I think that's true. [Laughs] When I was writing these lyrics, I had to kind of get into the characters a little bit, and I ended up twisting them to fit my own personal feelings. So at least from my perspective, this is the most personal record I've ever written. But yeah, I don't think anyone in the band knows the story. We have a general idea of where it's going, but we all have our own ideas about how the details play out. I think the expressions are universal enough that they're not just tied to the characters, though. It's like Cats: You relate to what's-her-name, the tragic cat that's dying, because we all have bittersweet memories that we look back upon. So hopefully this is gonna be our Cats.
There are three companion records attached to David Comes to Life — a compilation of fake bands that are supposed to hail from the same town as David, and two more records in the coming year. This project seems like a ton of work.
The recording itself was spread out over eight months, between touring and studio time getting booked up by other bands that were a little more, uh, finite in their plans. [Laughs] We also had a situation where our engineer/producer, Jon Drew, who has recorded us for years, quit on us. He said he didn't want to work with us anymore.
I think we're a very hard band to work with. I think most bands go into the studio together and have some kind of camaraderie. We used to do that, until suddenly we would be at each other's throats. So we started going into the studio in shifts. This time we had a story line we had to follow, so we had to work a little more closely together than usual, which occasionally made for a very tense working environment. [Laughs] So Jon bailed out for the sake of his sanity.
Much has been made of the fact that the members of Fucked Up don't get along particularly well. Has that changed at all lately?
It actually changed a little bit last summer, and that's because I broke straight-edge. I started smoking pot, and that caused me to mellow out a lot. And I've now come to see that a lot of the tension in the band was caused by myself, especially on tour. We still fight and we still don't have a lot in common, but as far as the open warfare that used to exist, that's my burden to bear for being the cause of it.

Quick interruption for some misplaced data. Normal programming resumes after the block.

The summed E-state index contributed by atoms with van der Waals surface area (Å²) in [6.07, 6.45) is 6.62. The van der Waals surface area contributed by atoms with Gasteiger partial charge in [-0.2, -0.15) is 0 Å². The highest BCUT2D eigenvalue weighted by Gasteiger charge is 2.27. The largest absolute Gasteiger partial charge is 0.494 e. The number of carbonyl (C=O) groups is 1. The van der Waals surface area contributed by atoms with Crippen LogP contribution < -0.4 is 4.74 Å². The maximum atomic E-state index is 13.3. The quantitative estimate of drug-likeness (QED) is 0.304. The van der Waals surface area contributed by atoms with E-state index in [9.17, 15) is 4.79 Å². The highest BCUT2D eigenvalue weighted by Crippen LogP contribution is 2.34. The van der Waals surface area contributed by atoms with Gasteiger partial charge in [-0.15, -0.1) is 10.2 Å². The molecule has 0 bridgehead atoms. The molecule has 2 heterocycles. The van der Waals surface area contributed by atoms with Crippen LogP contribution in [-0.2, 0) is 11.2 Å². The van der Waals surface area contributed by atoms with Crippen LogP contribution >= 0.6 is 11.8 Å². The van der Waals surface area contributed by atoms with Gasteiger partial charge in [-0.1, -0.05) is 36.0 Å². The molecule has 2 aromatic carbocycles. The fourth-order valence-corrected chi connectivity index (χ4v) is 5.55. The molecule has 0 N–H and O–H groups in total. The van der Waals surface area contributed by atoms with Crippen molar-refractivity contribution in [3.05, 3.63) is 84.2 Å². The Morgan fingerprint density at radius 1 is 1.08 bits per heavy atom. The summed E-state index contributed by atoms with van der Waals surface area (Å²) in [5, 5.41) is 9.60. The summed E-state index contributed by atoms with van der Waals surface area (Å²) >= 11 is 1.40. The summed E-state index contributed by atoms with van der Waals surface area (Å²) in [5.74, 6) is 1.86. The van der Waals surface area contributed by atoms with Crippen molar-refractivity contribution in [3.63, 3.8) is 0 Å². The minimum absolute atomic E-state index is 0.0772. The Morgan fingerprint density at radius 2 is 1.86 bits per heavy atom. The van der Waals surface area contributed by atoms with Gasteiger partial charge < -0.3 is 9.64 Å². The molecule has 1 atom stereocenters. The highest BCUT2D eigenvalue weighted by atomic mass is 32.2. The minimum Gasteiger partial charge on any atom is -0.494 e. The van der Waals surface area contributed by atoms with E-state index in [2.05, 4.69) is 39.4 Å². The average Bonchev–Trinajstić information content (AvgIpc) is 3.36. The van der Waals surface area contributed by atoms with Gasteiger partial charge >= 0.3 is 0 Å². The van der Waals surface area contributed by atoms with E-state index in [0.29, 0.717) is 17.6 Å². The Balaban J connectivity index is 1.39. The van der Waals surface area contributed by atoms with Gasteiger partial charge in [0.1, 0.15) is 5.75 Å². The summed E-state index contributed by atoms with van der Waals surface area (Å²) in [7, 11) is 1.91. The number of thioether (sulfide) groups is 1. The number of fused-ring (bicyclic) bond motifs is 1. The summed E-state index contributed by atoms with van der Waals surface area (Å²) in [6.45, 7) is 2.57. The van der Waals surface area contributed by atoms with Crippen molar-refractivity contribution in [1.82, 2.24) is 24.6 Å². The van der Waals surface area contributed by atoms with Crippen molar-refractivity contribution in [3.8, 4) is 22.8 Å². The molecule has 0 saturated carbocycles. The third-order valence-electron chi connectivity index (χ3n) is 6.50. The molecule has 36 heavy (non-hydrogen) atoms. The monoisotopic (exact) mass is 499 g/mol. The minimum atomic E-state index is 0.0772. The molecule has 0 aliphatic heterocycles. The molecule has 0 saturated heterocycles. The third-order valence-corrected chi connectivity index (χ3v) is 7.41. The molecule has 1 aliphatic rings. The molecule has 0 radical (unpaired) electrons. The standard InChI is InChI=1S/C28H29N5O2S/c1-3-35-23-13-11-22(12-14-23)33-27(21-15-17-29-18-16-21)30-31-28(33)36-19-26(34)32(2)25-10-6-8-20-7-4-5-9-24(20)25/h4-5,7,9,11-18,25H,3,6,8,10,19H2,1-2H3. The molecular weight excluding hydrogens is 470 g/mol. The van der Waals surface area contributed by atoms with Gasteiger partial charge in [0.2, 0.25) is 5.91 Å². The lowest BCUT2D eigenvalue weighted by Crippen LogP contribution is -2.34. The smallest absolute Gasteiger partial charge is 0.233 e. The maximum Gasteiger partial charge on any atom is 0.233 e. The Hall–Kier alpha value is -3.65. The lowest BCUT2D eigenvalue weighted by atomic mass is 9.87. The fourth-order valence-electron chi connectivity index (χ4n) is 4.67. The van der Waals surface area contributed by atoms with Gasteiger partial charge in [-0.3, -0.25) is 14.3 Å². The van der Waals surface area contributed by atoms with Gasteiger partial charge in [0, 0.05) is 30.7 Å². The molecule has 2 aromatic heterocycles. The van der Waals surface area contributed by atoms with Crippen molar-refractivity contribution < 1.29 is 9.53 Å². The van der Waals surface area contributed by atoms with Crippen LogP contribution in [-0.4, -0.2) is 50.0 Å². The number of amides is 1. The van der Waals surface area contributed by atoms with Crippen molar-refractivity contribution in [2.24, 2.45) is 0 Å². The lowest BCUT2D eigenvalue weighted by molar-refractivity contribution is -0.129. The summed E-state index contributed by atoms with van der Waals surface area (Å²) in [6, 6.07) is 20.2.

Why did you decide to break edge?
Well, I'd been on anti-anxiety pills and I hated the side effects. I decided to go off them right before we went to Europe. I find it very stressful to tour, which I realize sounds like the biggest first-world problem I could ever describe. [Laughs] "Poor me, I have to tour Europe!" But I went over there and had kind of a freak-out. Now, the last time we went to Europe, I had to go to a mental hospital in Denmark, and I didn't want that to happen again, so in a moment of desperation, I was, like, "Yo, pass that joint." And it worked. It took away all the stress. And the side effects aren't nearly as severe as the ones that come with the anti-anxiety pills. So I'm not drinking or taking other drugs, but marijuana is something I've taken to like a fish to water.
Why did you reach for a joint before a beer? Was it just a matter of what was immediately available?
I kind of debated this in my head for a while before I broke edge, but alcohol is something that I've always associated with severe family strife. It's not like I grew up with drunk parents or anything like that, but anytime alcohol was present, it always led to a disagreement. Also — shockingly — I have stomach issues, so the prospect of having gut-rot brought on by alcohol was not appealing to me. [Laughs] Hangovers don't appeal to me, either.